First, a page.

NY Anti Harassment Laws: 3-Pronged Strategy to Comply & Protect Your Business

NY #Metoo

The #MeToo movement has been successful in calling attention to the prevalence of sexual abuse and harassment in the workplace. It emerged as a response to sexual abuse allegations against Hollywood and media figures and encourages victims to speak out. As a result, employers doing business in New York now face a host of legally mandated sexual harassment prevention requirements. New York State and New York City, in separate but largely overlapping laws, now place specific requirements on employers as to how to address, resolve and prevent claims of workplace sex harassment.

“How does that affect my business?”, you say. Here’s the simple version:

  • New York City employers have to meet the requirements of both laws. Example: a Brooklyn-based bakery
  • NY State employers only have to comply with the state law: Example: an Albany-based engineering firm
  • Regardless of location, you have to comply with the state law if you’re bidding on contracts in the State of New York. Example: a Philadelphia-based general contractor bidding on NY State or NYC contracts has to comply with the state law.

“What exactly are the requirements?” Glad you asked. Let’s break it down:

Anti-Harassment Legislation: New York State Requirements

Sexual harassment policy

We can help you comply with NY’s sexual harassment training requirements

All New York State employers must adopt a sexual harassment prevention policy which must be provided in writing and:

  • prohibits sexual harassment and provides examples of prohibited conduct;
  • clearly states sexual harassment is a form of employee misconduct and that sanctions will be enforced against individuals engaging in sexual harassment and against supervisory management who knowingly allow such behavior to continue;
  • includes information concerning federal and state sexual harassment laws and mentions there may be applicable local laws;
  • includes a standard complaint form;
  • includes a procedure for the timely and confidential investigation of complaints including due process for all parties;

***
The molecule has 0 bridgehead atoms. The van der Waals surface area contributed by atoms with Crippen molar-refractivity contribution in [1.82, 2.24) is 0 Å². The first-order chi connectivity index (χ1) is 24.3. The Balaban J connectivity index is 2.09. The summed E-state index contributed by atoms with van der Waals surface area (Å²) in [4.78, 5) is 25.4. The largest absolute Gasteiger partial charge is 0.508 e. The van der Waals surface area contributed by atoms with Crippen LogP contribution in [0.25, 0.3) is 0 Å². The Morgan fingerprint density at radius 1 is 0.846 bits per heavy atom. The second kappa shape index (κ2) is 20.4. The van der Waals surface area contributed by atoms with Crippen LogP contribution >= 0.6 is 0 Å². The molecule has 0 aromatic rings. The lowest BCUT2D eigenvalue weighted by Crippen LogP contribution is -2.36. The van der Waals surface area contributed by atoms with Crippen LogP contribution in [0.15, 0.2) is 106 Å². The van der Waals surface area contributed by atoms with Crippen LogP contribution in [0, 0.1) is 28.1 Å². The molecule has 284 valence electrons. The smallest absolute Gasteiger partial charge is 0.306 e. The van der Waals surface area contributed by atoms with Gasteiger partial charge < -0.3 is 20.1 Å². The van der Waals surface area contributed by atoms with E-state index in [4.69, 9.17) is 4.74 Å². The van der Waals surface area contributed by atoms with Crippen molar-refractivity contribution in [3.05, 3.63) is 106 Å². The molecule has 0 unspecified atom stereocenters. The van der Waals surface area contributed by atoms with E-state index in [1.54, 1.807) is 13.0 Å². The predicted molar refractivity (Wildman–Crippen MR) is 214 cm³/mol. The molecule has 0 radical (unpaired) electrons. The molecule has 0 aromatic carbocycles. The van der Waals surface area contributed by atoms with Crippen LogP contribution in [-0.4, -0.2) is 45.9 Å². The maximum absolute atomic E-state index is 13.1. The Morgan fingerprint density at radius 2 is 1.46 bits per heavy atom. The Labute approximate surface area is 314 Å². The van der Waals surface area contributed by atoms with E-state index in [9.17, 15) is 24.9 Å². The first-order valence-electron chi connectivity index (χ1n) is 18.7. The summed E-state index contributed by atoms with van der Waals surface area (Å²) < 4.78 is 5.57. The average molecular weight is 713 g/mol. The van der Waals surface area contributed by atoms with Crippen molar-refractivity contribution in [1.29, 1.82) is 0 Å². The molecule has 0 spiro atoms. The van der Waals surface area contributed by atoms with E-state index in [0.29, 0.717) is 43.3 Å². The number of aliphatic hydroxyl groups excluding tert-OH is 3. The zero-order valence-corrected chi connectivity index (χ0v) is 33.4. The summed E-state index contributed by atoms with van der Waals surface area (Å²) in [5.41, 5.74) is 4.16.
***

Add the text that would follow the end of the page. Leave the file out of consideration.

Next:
• informs employees of their rights of redress and available forums for adjudicating claims administratively and judicially
  • clearly states retaliation against individuals who complain of sexual harassment or who testify or assist in any proceedings is unlawful.

Anti-Harassment Training

All employers must provide sexual harassment prevention training to all New York employees, and will be required to conduct this training for existing employees every year. This interactive training must include:

  • an explanation of what constitutes sexual harassment;
  • examples of conduct constituting unlawful harassment;
  • information concerning the federal and state laws concerning sexual harassment and remedies available to victims; and
  • information concerning employees’ rights of redress and forums for complaints.

The sexual harassment policy and annual training requirement under New York State law go into effect on October 9, 2018.

Anti-Harassment Legislation: New York City Requirements

Employers located in New York City with fifteen (15) or more employees must also display a state-issued anti-sexual harassment rights and responsibilities poster, and provide a state-issued information fact sheet on sexual harassment to new hires by September 6, 2018.

In New York City, employers must conduct training for all new NYC hires within 90 days of employment. The City law will also require training on bystander intervention.

The City law will also require employers to generate and keep records of all trainings, including obtaining signed acknowledgments, and maintain them for three years.

Threats: Increased Exposure for New York Businesses